The Robert Koch Institute in Berlin is the federal public health institute of Germany and a leading research institute on infectious diseases, including human parasites (www.rki.de).
PhD position in molecular biology /parasitology
part of the International Research Training Program (IRTG 2290) "Crossing boundaries - molecular interactions in malaria" at the Robert Koch Institute in Berlin
The apicoplast is an essential plastid-like organelle of Plasmodium spp. and the related Toxoplasma gondii parasite. Its ferredoxin (Fd) redox system plays a central metabolic role as electron donor to enzymes via protein-protein interactions (PPI). The aim of the project is to study Fd’s PPIs to dissect its metabolic roles in the apicoplast and to elucidate in Plasmodium the role of reported Fd mutations in artemisinin resistance. These will be approached by genetic screens in E. coli for PPI inhibitors (i.e. cyclic peptide ‘dissociators’; Curr. Opin. Chem. Biol. 38, 30–35 (2017)) and their subsequent biophysical and in situ validation in the parasite on Fd’s function. These studies will be complemented with Fd gene knock-out in Plasmodium and assessment of artemisinin resistance with complemented mutants. For more information visit https://www.allianceberlincanberra.org/application-1/project-seeber/.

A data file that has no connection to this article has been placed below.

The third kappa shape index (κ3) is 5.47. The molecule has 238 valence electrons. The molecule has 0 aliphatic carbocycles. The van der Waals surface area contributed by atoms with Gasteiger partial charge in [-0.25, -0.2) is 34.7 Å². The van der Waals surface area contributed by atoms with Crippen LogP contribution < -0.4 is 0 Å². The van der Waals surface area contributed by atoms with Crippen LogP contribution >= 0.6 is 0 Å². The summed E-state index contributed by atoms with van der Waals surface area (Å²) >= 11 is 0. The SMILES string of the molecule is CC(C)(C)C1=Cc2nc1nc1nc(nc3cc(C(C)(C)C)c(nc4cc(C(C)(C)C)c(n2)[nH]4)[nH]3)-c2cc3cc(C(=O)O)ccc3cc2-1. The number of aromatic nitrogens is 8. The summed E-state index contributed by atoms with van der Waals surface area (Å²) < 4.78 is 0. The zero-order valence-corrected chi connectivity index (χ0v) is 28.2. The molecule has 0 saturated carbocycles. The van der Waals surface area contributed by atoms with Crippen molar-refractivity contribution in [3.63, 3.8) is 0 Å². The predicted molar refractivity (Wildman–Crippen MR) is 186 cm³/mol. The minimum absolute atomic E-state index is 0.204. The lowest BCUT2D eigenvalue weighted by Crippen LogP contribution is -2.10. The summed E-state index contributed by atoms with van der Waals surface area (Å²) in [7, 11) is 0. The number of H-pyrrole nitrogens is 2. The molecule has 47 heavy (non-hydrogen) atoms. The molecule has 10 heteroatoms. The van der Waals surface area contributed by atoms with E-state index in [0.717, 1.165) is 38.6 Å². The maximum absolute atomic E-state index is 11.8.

You should ideally have a profound theoretical as well as experimental background in molecular biology and/or biochemistry and techniques like DNA cloning, library constructions, cell transfections and/or protein analysis techniques. Substantial interests in biochemical questions paired with a strong ambition for innovative ideas are perfect matches to make this interesting project a success.
Proficiency in English is mandatory since the research project will involve work carried out in both Berlin and Canberra, with a one year stay in the partner labs at the Australian National University (ANU).
What we offer:
A PhD position for 3 years (TV-L E13 (65%) within the newly established DFG-funded International Research Training Program 2290 “Crossing boundaries - molecular interactions in malaria” (https://www.allianceberlincanberra.org/). PhD students will graduate with a dual PhD from both the Humboldt University and the Australian National University (ANU).